When Australian landscape photographer Craig McGowan made a trip to the United States this autumn, he'd hoped to visit Death Valley. So, he was disheartened to learn that the National Park had been closed to the public in August following the aftermath of Tropical Storm Hilary—which had flooded the dessert valley and caused widespread destruction. However, to McGowan's surprise, with just a week left in his trip, the park opened its gates once again.
This allowed McGowan to make the journey to California's Death Valley and photograph it in exceedingly rare conditions, as the effects of the large rainfall were still visible. Not only were there large pools of water in the Mesquite Flat Sand Dunes, but the Badwater Basin was filled with a temporary lake.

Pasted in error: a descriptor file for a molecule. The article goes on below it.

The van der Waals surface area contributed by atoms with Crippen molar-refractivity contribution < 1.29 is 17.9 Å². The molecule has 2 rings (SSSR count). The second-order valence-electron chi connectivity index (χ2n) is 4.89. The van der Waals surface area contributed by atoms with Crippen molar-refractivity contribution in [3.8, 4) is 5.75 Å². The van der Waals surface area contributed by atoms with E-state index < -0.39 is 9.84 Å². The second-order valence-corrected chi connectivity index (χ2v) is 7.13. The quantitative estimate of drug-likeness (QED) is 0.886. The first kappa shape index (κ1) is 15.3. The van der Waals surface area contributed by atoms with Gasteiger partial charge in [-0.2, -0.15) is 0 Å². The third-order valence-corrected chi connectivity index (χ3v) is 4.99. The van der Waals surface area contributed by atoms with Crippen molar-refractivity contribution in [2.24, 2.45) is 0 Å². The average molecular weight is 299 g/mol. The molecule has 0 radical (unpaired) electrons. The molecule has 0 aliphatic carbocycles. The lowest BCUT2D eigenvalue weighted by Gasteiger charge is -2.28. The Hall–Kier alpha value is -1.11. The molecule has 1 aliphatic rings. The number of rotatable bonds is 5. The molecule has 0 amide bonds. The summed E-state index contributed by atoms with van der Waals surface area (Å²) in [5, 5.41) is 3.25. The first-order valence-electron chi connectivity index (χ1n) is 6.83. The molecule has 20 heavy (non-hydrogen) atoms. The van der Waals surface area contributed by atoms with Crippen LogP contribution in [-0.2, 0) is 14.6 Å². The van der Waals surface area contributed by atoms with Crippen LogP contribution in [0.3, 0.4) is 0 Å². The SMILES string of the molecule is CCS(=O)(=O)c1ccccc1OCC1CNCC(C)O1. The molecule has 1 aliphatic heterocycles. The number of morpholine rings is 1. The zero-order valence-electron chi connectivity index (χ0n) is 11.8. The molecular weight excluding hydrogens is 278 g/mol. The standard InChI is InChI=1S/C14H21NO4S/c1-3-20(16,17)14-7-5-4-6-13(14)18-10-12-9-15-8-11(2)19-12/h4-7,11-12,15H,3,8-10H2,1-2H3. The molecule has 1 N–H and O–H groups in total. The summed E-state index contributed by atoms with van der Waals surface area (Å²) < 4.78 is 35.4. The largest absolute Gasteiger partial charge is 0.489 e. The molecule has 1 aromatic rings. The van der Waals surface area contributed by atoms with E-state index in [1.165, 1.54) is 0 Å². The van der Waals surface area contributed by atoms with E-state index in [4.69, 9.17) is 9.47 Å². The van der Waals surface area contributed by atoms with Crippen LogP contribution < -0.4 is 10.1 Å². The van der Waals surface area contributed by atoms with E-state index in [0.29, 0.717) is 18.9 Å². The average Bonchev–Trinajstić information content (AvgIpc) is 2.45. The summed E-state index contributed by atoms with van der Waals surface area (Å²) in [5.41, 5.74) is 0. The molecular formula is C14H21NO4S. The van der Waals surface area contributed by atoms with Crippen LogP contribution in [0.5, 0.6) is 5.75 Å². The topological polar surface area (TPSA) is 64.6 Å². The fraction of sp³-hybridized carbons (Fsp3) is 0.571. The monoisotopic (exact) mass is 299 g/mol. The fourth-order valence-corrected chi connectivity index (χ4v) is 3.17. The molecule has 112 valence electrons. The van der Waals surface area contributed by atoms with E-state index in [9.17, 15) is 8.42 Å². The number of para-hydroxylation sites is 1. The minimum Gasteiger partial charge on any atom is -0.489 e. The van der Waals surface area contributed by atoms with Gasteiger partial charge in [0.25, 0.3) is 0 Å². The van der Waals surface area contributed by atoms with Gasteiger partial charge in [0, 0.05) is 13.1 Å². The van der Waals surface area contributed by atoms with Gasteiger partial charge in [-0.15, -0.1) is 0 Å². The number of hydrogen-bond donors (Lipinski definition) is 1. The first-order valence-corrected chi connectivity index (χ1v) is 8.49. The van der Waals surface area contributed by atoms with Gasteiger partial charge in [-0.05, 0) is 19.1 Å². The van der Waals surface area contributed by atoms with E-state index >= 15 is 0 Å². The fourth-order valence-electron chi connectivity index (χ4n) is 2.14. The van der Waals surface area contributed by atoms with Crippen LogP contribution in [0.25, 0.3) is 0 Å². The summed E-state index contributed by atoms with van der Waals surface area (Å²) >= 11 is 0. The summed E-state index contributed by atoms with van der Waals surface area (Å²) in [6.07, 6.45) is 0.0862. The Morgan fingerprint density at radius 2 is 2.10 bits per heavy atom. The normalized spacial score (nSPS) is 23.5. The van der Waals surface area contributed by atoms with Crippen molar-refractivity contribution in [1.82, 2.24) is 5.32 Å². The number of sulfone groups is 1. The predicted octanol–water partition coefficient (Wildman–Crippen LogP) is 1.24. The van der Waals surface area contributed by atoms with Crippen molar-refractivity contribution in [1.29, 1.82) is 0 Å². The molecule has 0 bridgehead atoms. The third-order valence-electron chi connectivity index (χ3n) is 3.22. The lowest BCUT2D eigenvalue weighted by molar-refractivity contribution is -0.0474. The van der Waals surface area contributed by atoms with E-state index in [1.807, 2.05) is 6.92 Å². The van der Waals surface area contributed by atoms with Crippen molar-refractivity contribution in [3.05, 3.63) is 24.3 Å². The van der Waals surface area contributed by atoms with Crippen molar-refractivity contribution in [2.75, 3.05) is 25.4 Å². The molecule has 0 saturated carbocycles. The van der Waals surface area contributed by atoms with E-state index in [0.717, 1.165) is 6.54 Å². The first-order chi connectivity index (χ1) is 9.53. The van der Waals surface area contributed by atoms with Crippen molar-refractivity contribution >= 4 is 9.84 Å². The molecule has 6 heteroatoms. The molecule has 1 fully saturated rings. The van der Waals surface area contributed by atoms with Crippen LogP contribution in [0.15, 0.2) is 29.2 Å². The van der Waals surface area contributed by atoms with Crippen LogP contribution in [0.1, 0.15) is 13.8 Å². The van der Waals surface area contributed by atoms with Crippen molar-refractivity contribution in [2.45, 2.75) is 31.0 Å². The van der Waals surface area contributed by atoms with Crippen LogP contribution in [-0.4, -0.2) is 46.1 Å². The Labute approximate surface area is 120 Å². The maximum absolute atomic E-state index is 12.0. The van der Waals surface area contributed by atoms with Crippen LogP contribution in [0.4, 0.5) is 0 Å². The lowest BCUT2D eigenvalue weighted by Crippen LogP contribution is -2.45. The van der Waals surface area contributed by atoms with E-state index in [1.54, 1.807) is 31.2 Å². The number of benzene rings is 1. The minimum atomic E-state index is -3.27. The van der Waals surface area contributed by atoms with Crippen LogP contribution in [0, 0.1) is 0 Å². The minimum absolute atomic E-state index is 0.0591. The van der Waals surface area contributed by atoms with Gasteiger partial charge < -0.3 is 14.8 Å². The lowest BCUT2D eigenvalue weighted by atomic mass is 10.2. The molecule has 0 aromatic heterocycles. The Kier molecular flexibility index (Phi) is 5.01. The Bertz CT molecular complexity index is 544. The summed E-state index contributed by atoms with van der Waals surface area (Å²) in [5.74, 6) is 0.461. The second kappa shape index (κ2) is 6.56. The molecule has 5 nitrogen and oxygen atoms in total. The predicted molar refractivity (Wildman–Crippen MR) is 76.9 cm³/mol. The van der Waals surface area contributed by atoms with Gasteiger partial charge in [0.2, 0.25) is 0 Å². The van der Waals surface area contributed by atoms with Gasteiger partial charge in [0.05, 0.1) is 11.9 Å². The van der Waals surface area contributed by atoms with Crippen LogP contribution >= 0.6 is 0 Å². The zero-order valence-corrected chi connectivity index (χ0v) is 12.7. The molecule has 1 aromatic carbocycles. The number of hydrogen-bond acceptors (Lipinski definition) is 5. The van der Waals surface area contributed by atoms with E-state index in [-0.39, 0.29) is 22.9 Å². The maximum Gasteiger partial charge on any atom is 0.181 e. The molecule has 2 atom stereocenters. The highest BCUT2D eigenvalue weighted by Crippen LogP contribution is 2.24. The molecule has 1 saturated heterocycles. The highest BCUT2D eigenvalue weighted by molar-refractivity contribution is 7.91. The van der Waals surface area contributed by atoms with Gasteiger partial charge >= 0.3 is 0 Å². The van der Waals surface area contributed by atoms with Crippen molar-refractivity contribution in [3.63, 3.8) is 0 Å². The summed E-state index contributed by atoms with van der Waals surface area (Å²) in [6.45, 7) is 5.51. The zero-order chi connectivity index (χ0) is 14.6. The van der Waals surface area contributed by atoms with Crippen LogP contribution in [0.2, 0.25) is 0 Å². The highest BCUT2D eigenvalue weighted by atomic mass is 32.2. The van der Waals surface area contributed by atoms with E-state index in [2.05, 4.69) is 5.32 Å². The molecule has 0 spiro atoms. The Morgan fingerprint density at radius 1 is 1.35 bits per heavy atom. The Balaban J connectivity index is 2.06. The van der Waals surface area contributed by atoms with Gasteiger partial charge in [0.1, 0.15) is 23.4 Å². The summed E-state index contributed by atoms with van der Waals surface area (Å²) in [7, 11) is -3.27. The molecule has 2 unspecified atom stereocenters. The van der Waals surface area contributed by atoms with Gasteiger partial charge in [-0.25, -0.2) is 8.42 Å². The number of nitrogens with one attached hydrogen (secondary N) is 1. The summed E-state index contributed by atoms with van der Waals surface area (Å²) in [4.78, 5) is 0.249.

The weather conditions took McGowan by surprise, as he assumed that he would be wandering into a hot and dry landscape. But, he knew from experience that you can never be too sure what nature has in store for you. “I was surprised how green and how much vegetation there was in Death Valley,” he tells My Modern Met. “Significantly, of course, the unusual amounts of water sitting in the sand dunes and the flooded Badwater Basin made the visit somewhat unique.”
All told, McGowan took over a thousand photos of the scenic landscape. The images show the unique conditions while also focusing on the remote nature of the location. More than a million people visit the park annually. However, McGowan's fresh take on the scenery allows us to focus on its beauty without distraction. And, thanks to the timing of his visit, his images also serve as important documentation of the aftermath of a storm.